Objective To examine the impact of race/ethnicity on timing and postoperative outcomes of primary cleft lip (CL) and cleft palate (CP) repair. Design Cross-sectional analysis of the National Surgical Quality Improvement Program Pediatric (NSQIP-P) database from 2013 to 2018. Patients and main outcome measures Patients under 2 years of age who underwent primary CL or CP repair were identified in the NSQIP-P. Outcomes were the timing of surgery and 30-day readmission and reoperation rates stratified by race and ethnicity. Results In total, 6021 children underwent CL and 6938 underwent CP repair. Adjusted rates of CL repair over time were 10% lower in Hispanic children (95%CI: 0.84–0.96) and 38% lower for Asian children (95%CI: 0.55–0.70) compared with White infants. CP repair rates over time were 13% lower in Black (95%CI: 0.79–0.95), 17% lower in Hispanic (95%CI: 0.77–0.89), and 53% lower in Asian children (95%CI: 0.43–0.53) than in White infants. Asian patients had the highest rates of delayed surgical repair, with 19.3% not meeting American Cleft Palate-Craniofacial Association (ACPA) guidelines for CL ( P < .001) and 28.2% for CP repair ( P< .001). Black and Hispanic children had 80% higher odds of readmission following primary CL repair (95%CI: 1.16–2.83 and 95%CI: 1.27–2.61, respectively). Conclusions This study of a national database identified several racial/ethnic disparities in primary CL and CP, with reduced receipt of cleft repair over time for non-White children. Asian patients were significantly more likely to have delayed cleft repair per ACPA guidelines. These findings underscore the need to better understand disparities in cleft repair timing and postoperative outcomes.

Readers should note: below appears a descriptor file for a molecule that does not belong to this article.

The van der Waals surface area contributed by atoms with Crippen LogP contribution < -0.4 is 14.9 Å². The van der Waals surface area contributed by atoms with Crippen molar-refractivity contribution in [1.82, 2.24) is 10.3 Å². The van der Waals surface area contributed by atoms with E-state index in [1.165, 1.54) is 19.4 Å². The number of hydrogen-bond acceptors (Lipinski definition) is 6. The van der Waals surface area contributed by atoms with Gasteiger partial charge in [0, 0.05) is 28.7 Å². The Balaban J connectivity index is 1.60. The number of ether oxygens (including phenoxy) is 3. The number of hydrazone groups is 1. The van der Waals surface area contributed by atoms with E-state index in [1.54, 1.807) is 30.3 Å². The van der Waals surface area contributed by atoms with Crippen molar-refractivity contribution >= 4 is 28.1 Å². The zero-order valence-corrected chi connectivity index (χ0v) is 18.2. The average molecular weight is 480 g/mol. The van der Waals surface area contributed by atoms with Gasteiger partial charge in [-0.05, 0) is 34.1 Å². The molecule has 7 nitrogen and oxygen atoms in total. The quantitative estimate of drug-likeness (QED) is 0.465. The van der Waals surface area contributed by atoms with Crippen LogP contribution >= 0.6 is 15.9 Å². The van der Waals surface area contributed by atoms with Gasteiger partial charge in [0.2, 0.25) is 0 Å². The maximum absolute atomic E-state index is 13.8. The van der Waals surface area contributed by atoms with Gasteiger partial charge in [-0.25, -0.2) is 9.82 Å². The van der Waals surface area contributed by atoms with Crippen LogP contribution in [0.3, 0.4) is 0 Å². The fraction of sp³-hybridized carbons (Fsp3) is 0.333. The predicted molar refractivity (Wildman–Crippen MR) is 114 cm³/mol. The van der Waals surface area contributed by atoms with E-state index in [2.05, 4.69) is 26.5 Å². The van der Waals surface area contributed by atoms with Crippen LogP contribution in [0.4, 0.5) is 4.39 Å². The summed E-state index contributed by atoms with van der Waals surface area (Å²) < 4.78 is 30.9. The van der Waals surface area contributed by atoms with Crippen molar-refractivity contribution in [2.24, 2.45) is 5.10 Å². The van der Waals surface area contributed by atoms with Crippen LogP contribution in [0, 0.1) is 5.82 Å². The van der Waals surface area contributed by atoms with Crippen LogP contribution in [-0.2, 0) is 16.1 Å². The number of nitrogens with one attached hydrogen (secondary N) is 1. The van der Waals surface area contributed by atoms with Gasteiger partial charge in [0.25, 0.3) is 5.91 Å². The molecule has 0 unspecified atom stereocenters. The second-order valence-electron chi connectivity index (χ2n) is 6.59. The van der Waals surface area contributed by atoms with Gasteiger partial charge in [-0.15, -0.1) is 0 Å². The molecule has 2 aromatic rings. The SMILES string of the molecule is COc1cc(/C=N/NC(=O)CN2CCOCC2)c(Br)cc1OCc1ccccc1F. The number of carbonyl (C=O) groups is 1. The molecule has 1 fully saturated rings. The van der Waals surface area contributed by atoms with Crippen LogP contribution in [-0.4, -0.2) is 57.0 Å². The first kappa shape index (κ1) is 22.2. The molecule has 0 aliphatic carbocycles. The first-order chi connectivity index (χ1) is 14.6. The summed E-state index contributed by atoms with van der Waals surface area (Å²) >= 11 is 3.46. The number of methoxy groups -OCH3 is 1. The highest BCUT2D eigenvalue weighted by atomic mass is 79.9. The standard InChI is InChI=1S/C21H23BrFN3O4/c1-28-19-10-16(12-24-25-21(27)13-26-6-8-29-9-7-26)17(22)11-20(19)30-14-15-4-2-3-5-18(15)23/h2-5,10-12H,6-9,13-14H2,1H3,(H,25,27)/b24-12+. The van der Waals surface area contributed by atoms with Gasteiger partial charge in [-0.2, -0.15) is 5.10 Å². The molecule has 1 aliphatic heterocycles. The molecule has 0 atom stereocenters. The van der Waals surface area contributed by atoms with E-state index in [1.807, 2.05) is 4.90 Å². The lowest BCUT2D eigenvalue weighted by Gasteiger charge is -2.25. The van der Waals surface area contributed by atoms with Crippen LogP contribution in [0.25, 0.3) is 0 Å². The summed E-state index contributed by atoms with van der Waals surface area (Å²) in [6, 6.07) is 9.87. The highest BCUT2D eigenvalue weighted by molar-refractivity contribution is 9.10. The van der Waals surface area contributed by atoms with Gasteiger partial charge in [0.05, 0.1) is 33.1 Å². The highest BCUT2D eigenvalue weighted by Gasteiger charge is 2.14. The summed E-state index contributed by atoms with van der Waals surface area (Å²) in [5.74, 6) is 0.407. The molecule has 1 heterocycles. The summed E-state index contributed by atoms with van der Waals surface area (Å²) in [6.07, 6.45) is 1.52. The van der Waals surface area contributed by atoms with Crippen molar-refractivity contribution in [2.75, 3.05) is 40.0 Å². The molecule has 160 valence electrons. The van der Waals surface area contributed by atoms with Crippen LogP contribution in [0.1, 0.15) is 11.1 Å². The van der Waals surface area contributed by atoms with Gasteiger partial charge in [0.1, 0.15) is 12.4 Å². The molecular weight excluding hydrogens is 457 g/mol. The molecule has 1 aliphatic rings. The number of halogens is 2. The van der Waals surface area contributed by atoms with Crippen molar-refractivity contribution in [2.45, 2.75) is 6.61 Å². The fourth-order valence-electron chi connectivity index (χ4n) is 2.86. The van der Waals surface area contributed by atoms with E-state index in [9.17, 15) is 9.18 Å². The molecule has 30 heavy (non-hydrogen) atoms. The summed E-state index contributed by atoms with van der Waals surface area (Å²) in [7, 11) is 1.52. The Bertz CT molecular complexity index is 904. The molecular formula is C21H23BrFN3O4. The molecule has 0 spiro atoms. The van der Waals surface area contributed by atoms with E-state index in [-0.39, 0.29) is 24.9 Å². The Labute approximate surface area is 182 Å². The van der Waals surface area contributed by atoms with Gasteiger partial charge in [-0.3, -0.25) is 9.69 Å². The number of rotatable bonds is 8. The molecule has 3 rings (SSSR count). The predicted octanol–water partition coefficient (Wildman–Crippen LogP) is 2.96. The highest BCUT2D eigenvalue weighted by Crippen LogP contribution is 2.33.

Objective This study aimed to review all research evidence of presurgical cleft size and related factors to success of secondary alveolar bone grafting (SABG). Design and Setting The systematic review searched the OVID-Medline®, PubMed®, Embase®, and Cochrane Central Register of Controlled Trials (CENTRAL) up to August 2020. Two reviewers independently selected potential abstracts for full review. Disagreeements were resolved by consensus. The first author extracted data and assessed the risk of bias using Risk of Bias in Non-randomized studies—of Interventions tool. Patients and Interventions Patients with non-syndromic clefts who received SABG were selected. Presurgical cleft size/volume and treatment results must be available. Main Outcome Measures Level of the grafted bone, achievement of orthodontic tooth movement into the grafted area, need for re-operation. Results From 962 abstracts, 23 publications were included. Mean cleft width was 6.80 ± 1.98 mm, cleft area 20–240 mm2, and mean volume 0.89 ± 0.33 cm3. No definite conclusion was achieved on whether a narrow or wide cleft showed better treatment outcomes, but other potentially related factors were good oral hygiene and eruptive force of the maxillary canines. Lack of a standard definition of cleft size, a small sample size, varying outcome parameters, and moderate-to-high risk of bias contributed to the summary. A meta-analysis could not be performed because of the heterogeneity. Conclusion Due to insufficient evidence, cleft width/volume could not be specified leading to more successful SABG. Care of patients could be improved in both research by following rigorous methodology, and practice by clear communication.